JUST ANOTHER CALM ONE
It was a match that could have gone either way and while the Football Daily jury remains deadlocked over whether or not Sunday’s set-to between Arsenal and Manchester United was particularly good in terms of quality, it was extremely entertaining and ticked no end of boxes. For a kick-off, conspiracy theorists from both sides got to feel hard done by, with a certain tinfoil hat-wearing Dutchman foremost among them. “I thought we played a very good game but everything went against us,” moaned Erik ten Hag in his post-match interview. “It was not offside; it was the wrong angle. It was a penalty on [Rasmus] Højlund, then we concede a goal that’s a foul on Jonny Evans – clear and obvious.” While Ten Hag might have had some semblance of a point regarding the fouls on his players, we’re guessing he’d have been whistling a different tune if they had perpetrated the same offences in identical situations. He also did himself a disservice by failing to mention the most egregious decision of the afternoon; a VAR consultation that led to a penalty against his team being overturned, despite there being not so much as a shred of evidence to suggest the original decision to award it had been a clear and obvious error.
Elsewhere, the celebration police also got to stick their nebs in, embarking on plenty of po-faced tut-tutting as Arsenal’s players enjoyed a completely wild finale in which they’d snatched victory from halfway down the digestive tract of defeat against their bitter rivals. While early signs suggest it is the players and staff of Manchester City who will be pogoing in triumph when the Premier League champions are officially crowned in May, Gooners can be forgiven for getting a massive kick out of this white-knuckle ride. And no, they don’t need some bedroom-dwelling buzz-kill on the internet to point out they did the exact same thing following their last-gasp win over Bournemouth back in March and look what happened after that.
So it’s Arsenal who go into the international break surfing a wave of confidence, so much so that it is alleged one young man apparently tried to stick the nut on Roy Keane in a stadium corridor after the game. Video footage of the incident shows the alleged assailant being pinned to a door by Keane’s burly fellow pundit Micah Richards, who according to the duo’s employers Sky Sports was trying “to defuse a situation”. While Richards was sweating over whether to cut the red wire or the blue one, the police were called and a 42-year-old man has now been arrested. Mercifully, Keane appeared to suffer no serious physical harm, although the hammer-blow to his ego at being bailed out by a colleague 17 years his junior is a wound that could take some time to heal.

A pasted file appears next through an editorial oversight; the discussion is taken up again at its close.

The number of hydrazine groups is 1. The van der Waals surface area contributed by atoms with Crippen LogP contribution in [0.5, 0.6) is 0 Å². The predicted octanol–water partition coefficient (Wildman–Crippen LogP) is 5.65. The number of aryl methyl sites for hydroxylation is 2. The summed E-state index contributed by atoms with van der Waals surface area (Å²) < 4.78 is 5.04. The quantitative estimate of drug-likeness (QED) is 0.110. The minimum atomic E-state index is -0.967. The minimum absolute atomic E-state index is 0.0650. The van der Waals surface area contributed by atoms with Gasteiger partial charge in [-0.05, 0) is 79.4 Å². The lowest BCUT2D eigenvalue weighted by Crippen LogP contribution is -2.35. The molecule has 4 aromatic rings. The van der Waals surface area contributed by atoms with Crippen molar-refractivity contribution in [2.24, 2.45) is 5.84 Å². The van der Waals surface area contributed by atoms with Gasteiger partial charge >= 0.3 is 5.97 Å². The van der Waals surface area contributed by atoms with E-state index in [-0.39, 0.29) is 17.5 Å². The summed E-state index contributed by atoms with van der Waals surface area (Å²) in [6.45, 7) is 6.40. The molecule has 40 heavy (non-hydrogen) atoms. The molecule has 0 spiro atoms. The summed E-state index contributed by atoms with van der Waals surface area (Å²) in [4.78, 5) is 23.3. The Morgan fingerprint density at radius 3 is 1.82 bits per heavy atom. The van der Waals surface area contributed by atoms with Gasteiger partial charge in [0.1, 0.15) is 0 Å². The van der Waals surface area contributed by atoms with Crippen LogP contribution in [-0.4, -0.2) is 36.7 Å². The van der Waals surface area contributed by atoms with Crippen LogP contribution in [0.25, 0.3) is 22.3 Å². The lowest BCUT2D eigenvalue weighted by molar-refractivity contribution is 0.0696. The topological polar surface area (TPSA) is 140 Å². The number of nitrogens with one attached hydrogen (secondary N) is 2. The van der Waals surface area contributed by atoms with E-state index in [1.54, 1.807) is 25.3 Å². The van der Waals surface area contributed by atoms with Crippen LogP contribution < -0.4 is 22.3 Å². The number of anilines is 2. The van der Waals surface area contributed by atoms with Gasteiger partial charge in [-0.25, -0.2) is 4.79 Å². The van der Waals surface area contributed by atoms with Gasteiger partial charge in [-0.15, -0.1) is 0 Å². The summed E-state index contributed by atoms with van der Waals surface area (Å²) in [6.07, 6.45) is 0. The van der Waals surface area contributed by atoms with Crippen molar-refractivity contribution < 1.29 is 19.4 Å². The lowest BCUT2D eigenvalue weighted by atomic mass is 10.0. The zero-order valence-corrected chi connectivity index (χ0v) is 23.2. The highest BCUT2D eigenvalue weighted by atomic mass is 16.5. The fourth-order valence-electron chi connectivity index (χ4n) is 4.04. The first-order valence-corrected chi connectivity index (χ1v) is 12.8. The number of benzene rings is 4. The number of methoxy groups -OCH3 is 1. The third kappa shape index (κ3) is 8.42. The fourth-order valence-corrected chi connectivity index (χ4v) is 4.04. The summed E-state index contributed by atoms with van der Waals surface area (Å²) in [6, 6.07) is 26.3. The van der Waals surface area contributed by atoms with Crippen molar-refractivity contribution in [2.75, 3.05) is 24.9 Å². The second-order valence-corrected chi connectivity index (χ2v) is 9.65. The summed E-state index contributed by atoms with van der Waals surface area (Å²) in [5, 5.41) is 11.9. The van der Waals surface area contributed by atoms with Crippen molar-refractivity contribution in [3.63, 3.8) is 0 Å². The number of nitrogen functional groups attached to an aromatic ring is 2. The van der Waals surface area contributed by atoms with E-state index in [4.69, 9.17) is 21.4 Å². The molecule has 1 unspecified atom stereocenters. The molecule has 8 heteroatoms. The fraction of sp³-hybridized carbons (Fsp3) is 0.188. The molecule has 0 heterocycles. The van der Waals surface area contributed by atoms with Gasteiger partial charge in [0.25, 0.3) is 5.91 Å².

In other post-match fallout that could have long-term repercussions, United’s Jadon Sancho was quick to pipe up when his manager told reporters he had not included the winger in his matchday squad because his “performance in training” was not up to scratch. In a remarkable Social Media Abomination TwiXer post we’re guessing wasn’t run by those in charge of the club’s fan sentiment graphs, Sancho said he believes “there are other reasons for this matter that I won’t go into”, adding that he has been “a scapegoat for a long time”. A more private exchange of views between player and manager is now expected in the coming days, when Sancho will presumably be invited to clear either the air or his training-ground locker.
QUOTE OF THE DAY
“I was very happy for the year he had, but at the same time very sad, because he lived both sides of the coin, he went to heaven with the Argentina team, won everything in recent years, and with Paris he lived hell. We lived through hell, both he and I. We get upset, because we’re not there for nothing, we’re there to do our best, be champions, try to make history … unfortunately, we didn’t make it” – Neymar admits that maybe his £200m move to PSG wasn’t the best career choice for him and Lionel Messi after all.
Brighton fans excited by the unexpected signing on loan of Barcelona wunderkind Ansu Fati must be hoping that his rearranged name does not indeed become a Faustian bargain, given the high ethical standards of the club” – Graham Stevens.
Never mind footballer’s names triggering songs (Football Daily letters passim). Everton’s James Tarkowski always reminds me of the homophone-named Russian director whose films are known for their slow pace and long takes. Football supporters would certainly be able to identify with the title of one of his films, ‘Nostalgia’” – Gill Newman.
Oh dear, I knew as I was pressing ‘send’ that the Lancashire/Yorkshire divide regarding the Brigadoon-like qualities of Todmorden would be raised (Friday’s Football Daily letters). As I remember, the club in question was in Cornholme, one of the suburbs in Tod’s vast metropolis. Definitely Lancashire back then. The River Calder that runs under Burnley Road was the border, with the cricket field in Lancashire and the rest of the town in Yorkshire. Parky would have emphasised the importance of knowing on which side of the river you were born. A long time ago the border was moved to accommodate John Myles and his outraged entourage. And we had to make our minds up whether t’was to be Old Trafford or Turf Moor. And to Nick Shimmin, let’s have a Denis Law-themed get together at my local Blackheath café ‘Hounslow’, so named because that’s what the village was originally called. Now, with a cry of ‘enough’, I shall disappear into the Scottish mist” – Bruce Ellis (and others).
Send your letters to [email protected]. Today’s winner of our prizeless letter o’ the day is … Graham Stevens.